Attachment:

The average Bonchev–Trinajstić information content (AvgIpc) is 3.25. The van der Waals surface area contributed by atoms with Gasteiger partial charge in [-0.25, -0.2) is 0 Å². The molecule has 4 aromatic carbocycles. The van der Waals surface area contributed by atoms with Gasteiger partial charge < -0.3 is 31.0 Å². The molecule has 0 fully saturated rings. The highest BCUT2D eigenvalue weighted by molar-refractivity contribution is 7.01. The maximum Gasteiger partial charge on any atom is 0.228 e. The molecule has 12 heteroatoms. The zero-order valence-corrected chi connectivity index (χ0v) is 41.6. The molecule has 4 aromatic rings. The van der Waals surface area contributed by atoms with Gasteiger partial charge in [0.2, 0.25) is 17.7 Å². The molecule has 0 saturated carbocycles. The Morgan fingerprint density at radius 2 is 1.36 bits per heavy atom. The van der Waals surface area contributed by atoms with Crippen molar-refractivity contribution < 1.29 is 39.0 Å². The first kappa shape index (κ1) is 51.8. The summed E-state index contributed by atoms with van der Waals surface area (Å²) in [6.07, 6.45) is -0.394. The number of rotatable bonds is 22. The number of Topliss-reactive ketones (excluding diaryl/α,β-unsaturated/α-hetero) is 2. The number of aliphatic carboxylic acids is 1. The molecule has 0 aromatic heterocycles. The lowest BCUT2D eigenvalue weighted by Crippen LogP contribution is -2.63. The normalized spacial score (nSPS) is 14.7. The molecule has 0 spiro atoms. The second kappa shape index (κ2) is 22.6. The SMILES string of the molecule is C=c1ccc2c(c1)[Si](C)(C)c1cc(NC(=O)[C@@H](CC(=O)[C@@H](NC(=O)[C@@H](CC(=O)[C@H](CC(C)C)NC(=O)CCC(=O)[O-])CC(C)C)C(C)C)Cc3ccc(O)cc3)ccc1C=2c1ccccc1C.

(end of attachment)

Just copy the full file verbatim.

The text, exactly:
The average Bonchev–Trinajstić information content (AvgIpc) is 3.25. The van der Waals surface area contributed by atoms with Gasteiger partial charge in [-0.25, -0.2) is 0 Å². The molecule has 4 aromatic carbocycles. The van der Waals surface area contributed by atoms with Gasteiger partial charge < -0.3 is 31.0 Å². The molecule has 0 fully saturated rings. The highest BCUT2D eigenvalue weighted by molar-refractivity contribution is 7.01. The maximum Gasteiger partial charge on any atom is 0.228 e. The molecule has 12 heteroatoms. The zero-order valence-corrected chi connectivity index (χ0v) is 41.6. The molecule has 4 aromatic rings. The van der Waals surface area contributed by atoms with Gasteiger partial charge in [0.2, 0.25) is 17.7 Å². The molecule has 0 saturated carbocycles. The Morgan fingerprint density at radius 2 is 1.36 bits per heavy atom. The van der Waals surface area contributed by atoms with Crippen molar-refractivity contribution < 1.29 is 39.0 Å². The first kappa shape index (κ1) is 51.8. The summed E-state index contributed by atoms with van der Waals surface area (Å²) in [6.07, 6.45) is -0.394. The number of rotatable bonds is 22. The number of Topliss-reactive ketones (excluding diaryl/α,β-unsaturated/α-hetero) is 2. The number of aliphatic carboxylic acids is 1. The molecule has 0 aromatic heterocycles. The lowest BCUT2D eigenvalue weighted by Crippen LogP contribution is -2.63. The normalized spacial score (nSPS) is 14.7. The molecule has 0 spiro atoms. The second kappa shape index (κ2) is 22.6. The SMILES string of the molecule is C=c1ccc2c(c1)[Si](C)(C)c1cc(NC(=O)[C@@H](CC(=O)[C@@H](NC(=O)[C@@H](CC(=O)[C@H](CC(C)C)NC(=O)CCC(=O)[O-])CC(C)C)C(C)C)Cc3ccc(O)cc3)ccc1C=2c1ccccc1C.